We will never know lasting joy in the Lord if we seek to understand him by what goes on in the world or by our circumstances. The only way to joy is to interpret our circumstances by God’s Word rather than to judge God by our circumstances (p. 40).
Joy is the outworking of worship (p. 43).
We don’t need ten tips to a better spiritual life. What we need is to put God out front in our thoughts, priorities, time, and activities. If we allow his Word to govern us, we will see that he delights to show us “the path of life” and the path for our life (p. 45).
The joy promised in Scripture is different from the joy of personal expectation, our hope of some good thing we want God to do in our lives. While it is natural to hope for a good outcome in our difficulties and to trust God for it, we set ourselves up for a spiritual crisis if we expect that things will work out as we think they should (p. 60).
Joyful feelings are also not a yardstick to be used to determine how well we are doing spiritually. Feelings of closeness to the Lord are a wonderful blessing, but they are not an indicator of God’s acceptance of us. Christ is the only indicator. If we blur the distinction, we are going to worry about our spiritual standing whenever the good feelings aren’t present (p. 60).
God wills that we live in constant expectation of his appearing. We are to look for him in his Word, in his providences in our daily lives, in our sorrows, in our needs, and in our failures. He comes to us in Christ in all these things, but we miss him because we aren’t looking for him (p. 71).
The Holy Spirit doesn’t give us more love or more faithfulness or more joy. He gives us Christ, and as he does, joy and all the rest are produced within us as the fruit of that union (p. 73).
The joy of trials is rarely found in the circumstances of our difficulties. Rather, it is found when we stop fighting against what God is doing and seek his purposes and priorities, which always without exception are designed for our welfare. Whatever the difficulty—even one brought about by our sin—we can leave the outcome in God’s hands (p. 76).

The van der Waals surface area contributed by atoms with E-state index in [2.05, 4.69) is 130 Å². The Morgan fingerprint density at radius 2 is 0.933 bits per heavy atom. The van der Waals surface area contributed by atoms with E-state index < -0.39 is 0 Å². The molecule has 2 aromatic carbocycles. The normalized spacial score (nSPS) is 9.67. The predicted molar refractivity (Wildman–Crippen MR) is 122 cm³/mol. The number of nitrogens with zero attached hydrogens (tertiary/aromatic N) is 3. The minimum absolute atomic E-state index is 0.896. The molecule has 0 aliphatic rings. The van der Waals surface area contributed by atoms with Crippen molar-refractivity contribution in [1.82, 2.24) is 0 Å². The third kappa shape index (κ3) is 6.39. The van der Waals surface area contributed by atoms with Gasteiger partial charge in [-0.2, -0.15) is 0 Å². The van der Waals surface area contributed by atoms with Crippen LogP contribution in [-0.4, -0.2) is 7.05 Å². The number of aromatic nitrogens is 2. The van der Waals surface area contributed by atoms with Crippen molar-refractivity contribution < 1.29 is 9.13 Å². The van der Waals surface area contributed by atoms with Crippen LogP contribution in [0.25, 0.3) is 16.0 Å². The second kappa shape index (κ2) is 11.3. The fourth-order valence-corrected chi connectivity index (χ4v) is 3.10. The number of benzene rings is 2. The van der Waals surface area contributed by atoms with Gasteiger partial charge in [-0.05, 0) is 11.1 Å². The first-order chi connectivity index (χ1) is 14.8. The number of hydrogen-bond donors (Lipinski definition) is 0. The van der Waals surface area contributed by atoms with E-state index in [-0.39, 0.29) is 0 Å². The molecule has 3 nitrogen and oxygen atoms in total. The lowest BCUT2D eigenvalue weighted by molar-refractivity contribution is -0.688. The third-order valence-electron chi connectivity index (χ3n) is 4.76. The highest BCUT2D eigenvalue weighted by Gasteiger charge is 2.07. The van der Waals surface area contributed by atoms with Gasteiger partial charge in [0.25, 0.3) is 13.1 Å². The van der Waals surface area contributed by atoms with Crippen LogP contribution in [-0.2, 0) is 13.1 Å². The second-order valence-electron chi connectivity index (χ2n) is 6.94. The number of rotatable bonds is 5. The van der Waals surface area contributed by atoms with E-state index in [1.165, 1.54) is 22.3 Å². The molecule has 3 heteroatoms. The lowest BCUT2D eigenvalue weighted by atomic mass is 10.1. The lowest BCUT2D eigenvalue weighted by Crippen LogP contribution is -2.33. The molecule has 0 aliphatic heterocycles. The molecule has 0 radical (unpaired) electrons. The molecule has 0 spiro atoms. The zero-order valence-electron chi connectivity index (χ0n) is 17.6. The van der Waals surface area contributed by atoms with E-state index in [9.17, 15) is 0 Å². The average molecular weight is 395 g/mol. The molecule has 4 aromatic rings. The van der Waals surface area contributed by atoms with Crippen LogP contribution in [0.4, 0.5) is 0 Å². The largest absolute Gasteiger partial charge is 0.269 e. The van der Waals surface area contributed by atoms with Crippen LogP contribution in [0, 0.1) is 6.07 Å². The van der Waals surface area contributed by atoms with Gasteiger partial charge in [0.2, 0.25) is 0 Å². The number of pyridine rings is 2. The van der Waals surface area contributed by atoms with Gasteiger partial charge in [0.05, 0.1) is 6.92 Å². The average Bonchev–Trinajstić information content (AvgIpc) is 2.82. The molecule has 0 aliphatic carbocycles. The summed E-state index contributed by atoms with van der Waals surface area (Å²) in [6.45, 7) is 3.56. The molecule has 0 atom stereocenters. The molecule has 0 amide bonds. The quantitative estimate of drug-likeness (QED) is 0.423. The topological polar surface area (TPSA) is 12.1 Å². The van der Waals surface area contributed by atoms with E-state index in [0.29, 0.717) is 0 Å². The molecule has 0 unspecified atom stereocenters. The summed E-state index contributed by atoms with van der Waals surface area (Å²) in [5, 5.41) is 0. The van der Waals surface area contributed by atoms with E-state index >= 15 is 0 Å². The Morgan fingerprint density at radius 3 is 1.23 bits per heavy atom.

How can we help what we feel? We just can’t muster up joyful feelings; that’s true. But we can rejoice, which sooner or later leads to joyful feelings. Rejoicing is not a feeling. It is joy in action. It is the humble willingness to offer God praise and thanks in all things, regardless of how we feel at the moment (p. 98).
We can experience joy in the Lord despite our circumstances. After reading this book, my thoughts ran to Psalm 43:3-5, a passage Lydia didn’t use:
Send out your light and your truth;
let them lead me;
let them bring me to your holy hill
and to your dwelling!
Then I will go to the altar of God,
to God my exceeding joy,
and I will praise you with the lyre,
O God, my God.
Why are you cast down, O my soul,
and why are you in turmoil within me?
Hope in God; for I shall again praise him,
my salvation and my God.
That passage in turn reminded me of this song, based on this passage. The words and story behind the song are here.